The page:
The Basics of the Heat Treating
Heat treating is a metallurgical process used to change the physical or chemical properties of a metal, allowing it to change in terms of ductility, hardness, strength, toughness and elasticity. This is done through a process of heating, cooling and reheating.
One of the goals in producing heat treat equipment is to create a tool that will be both hard enough to stand up under service conditions and tough enough not to crack, either in its manufacture or in use. Five factors contribute to making successful heat treat equipment including good design, steel of the proper grade, correct heat treatment, proper grinding and proper use of the tool.
Complex heat treating cycles are often used to optimize an alloy’s mechanical properties. Controlled heating of the metal can repair some of the defects appearing in the metal.
First, the metal is heated to an extremely high temperature, referred to as the critical temperature. This extreme heat will cause internal changes to the structure of the metal. The metal should remain at this temperature for a specific amount of time to ensure that the properties of the metal are altered consistently throughout. This step is also known as annealing, and produces a refined microstructure in the metal.
If the metal is then left to cool naturally, the metal will return to normal. In heat treatment, however, a process called quenching is used to control the rate at which the metal cools. Quenching involves the use of liquids, such as oil, water or brine, which each have a natural thermal conductivity, or gases to cool the metal faster than it would naturally, allowing the metal to retain some of the changes introduced during the initial heating phase.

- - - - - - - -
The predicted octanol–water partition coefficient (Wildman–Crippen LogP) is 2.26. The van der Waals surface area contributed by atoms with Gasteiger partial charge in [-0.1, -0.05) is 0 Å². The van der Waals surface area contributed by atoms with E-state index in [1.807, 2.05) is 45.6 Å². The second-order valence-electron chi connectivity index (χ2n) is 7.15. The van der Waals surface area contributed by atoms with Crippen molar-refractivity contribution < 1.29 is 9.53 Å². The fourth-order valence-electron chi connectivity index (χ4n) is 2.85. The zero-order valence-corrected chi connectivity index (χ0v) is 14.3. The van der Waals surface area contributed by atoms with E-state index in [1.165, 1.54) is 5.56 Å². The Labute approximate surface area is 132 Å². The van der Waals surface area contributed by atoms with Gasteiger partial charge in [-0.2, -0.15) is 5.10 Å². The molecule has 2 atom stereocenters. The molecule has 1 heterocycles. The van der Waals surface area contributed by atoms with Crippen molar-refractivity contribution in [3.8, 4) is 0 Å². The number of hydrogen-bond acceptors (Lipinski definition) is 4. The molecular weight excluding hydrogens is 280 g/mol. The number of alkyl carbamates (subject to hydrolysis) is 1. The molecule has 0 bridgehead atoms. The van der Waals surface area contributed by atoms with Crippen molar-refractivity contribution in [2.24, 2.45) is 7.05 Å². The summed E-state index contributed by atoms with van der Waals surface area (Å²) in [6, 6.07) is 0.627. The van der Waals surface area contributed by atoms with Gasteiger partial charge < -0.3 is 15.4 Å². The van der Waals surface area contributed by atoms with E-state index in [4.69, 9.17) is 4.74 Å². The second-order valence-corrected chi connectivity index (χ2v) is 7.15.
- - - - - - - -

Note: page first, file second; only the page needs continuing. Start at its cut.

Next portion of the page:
Finally, the metal is heated again, this time to a temperature below the critical temperature. This second round of heat, referred to as tempering, is used to correct some of the issues that can be caused by the previous steps. The initial heating and quenching processes result in metal that is stressed, making it brittle and hard. Tempering relieves the stresses, increasing the toughness and ductility of the metal while retaining sufficient hardness and strength. Reheating the metal is an important step of the heat treatment process that should be performed soon after quenching.
When tempering steel, colors appear on the surface of the metal, which can be used to determine the thickness of the iron oxide forming on the surface, which is a reliable indicator of the temperature of the steel.
A common misconception is that heat treating is a difficult process, but with the proper equipment, any size company can do heat treating in-house. Purchasing your own heat treat furnace enables you to do your own heat treating, saving time and reducing the costs of your project.
“A Knights Furnace heat treat furnace with automatic temperature control is ideal for this precision work.” (Bill Knight)